over two years ago. According to company reports, it had proved
reserves of 27 million barrels of oil equivalent at the end of
2011, which have since grown to 51.7 at the end of 2013, with 32%
reserves in oil.
More Brain Than Brawn
What has enabled Matador to move so deftly? Analysts attribute
its recent successes to the expertise of Foran's management and
geologic teams, calling them "impressive" and "disciplined."
"When you look at them in terms of pure intellect and brain
cells, it's really, really tremendous -- for any market cap,"
said Haas. "I look at them as a miniature EOG, in terms of
resourcefulness and ability to think outside of the box."
This resourcefulness included taking advantage of Haynesville
early and monetizing the play during its peak in 2008. "They
continuously find ways of shortening drilling time, increasing
efficiency and lowering costs," said Haas.
A savvy combination of studiousness and speed also helps.
Analyst Jeff Grampp of Northland Securities says the Matador team
is "disciplined in their approach, standing behind their
geologists and the research that they've done."
He said they also employ a "methodical, measured pace to
really get a feel for where the good spots are in their acreage
... and then really (put) the pedal to the metal," as the company
did in Eagle Ford, where it now has core acreage.
"They're really smart about picking the right leases," added
Haas. "They do a lot of geologic analysis before they enter a
play, so they try to correctly identify elements that would make
a place successful or not."
Matador currently has three wells in the Permian that are
performing well. Grampp of Northland notes that the diverse
locations of those wells, plus the company's eye toward
unexplored territory, are beneficial.
"If you look at their acreage position, a good chunk of it is
in an area where there isn't a ton of development, at least to
date," he said. "The Twin Lakes area, which is their biggest, is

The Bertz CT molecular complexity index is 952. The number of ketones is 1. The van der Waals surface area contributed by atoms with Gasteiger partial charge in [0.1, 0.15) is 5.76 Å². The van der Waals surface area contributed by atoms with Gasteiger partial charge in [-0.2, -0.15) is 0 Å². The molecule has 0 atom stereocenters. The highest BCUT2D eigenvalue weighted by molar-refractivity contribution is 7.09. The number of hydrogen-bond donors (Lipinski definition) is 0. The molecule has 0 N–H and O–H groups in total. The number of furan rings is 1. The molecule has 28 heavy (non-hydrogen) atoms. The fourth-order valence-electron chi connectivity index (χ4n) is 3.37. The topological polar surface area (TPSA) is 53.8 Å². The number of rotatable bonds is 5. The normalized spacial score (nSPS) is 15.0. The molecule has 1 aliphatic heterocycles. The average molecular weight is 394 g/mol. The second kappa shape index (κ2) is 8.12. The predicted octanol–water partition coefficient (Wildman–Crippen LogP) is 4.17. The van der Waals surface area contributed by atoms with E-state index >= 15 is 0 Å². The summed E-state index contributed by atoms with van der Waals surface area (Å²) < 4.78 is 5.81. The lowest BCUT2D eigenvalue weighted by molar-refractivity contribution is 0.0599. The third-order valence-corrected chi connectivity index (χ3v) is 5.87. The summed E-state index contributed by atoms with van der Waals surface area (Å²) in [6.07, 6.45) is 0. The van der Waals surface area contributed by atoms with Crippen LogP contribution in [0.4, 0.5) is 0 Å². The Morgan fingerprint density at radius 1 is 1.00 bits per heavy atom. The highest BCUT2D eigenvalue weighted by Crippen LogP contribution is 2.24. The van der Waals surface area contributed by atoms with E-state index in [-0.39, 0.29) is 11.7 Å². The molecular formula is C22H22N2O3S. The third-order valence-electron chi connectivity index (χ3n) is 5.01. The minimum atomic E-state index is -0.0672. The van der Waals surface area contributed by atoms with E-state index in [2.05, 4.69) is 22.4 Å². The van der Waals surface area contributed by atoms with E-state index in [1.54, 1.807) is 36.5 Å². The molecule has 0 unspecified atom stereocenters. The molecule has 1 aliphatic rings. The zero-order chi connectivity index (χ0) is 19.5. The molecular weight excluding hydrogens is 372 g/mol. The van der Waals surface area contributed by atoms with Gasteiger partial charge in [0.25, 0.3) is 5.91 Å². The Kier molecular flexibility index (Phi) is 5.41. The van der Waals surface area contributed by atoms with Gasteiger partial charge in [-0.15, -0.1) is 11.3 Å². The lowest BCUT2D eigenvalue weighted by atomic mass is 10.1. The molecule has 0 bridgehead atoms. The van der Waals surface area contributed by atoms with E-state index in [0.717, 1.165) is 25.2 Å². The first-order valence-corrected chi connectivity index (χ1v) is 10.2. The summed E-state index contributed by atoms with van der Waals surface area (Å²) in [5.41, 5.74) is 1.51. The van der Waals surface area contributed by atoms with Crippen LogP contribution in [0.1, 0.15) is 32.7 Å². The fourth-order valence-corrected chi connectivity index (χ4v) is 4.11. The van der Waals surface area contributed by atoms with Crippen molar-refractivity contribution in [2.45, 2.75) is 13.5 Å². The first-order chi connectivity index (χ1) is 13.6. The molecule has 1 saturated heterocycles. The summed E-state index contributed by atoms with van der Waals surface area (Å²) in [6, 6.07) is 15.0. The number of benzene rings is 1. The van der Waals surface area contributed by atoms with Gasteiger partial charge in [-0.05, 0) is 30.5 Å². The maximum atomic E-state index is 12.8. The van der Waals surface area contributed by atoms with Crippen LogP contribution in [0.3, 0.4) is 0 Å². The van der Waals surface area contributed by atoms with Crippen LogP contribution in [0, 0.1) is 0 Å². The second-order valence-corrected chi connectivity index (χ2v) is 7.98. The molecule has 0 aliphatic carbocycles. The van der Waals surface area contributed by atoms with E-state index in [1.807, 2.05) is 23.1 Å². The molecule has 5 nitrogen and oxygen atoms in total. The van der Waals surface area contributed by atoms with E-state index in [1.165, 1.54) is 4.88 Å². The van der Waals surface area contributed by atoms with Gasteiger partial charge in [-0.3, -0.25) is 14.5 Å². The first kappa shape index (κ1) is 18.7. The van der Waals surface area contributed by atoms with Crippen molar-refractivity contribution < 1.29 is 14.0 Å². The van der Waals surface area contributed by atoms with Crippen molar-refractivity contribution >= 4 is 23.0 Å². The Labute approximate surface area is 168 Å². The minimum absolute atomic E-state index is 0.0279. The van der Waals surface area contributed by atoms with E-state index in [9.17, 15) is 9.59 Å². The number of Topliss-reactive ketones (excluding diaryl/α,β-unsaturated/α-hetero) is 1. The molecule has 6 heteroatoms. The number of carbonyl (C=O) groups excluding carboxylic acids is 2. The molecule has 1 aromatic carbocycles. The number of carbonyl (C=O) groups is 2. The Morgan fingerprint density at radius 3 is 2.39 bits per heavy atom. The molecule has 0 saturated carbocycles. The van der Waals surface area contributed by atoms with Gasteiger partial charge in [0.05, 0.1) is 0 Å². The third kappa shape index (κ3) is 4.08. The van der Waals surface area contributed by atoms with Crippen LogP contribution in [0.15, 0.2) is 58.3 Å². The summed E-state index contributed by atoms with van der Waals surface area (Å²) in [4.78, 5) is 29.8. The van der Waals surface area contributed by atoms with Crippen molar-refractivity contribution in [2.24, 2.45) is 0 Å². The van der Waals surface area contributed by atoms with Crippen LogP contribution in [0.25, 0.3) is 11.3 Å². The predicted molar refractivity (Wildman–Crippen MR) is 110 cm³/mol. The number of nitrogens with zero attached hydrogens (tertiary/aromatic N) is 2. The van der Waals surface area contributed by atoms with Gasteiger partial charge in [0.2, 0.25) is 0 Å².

a little bit less developed, there's a little bit less history
... (it) helps going in an area where no one else has gone."
As with any driller, a positive outlook still comes with
The results of Matador's venture into the Twin Lakes region
are still on the horizon, and the move "carries a little bit more
risk," said Grampp -- if Twin Lakes doesn't produce, "that takes
a pretty big catalyst off the table."
However, he notes that the number of drilling locations in the
Permian has thus far been "relatively conservative," and there's
"a very real possibility that the location count can increase
dramatically if they continue to drill and ... figure out what
According to analysts, other risks to the stock's performance
include capital requirements, logistical delays, natural-gas
liquids market dynamics and weaker than expected commodity
Haas notes that it could be problematic if West Texas
fall below $60 a barrel, although a recent U.S. Energy
Information Administration report predicts an average of $95.60 a
barrel in 2014.
"I think they will continue to grow," she said. "They've got
quite a bit of land to put to use, they're good at executing,
they mind their balance sheets, and if natural gas comes back ...
they still have quite a bit of land in the Haynesville play that
they can put back to work."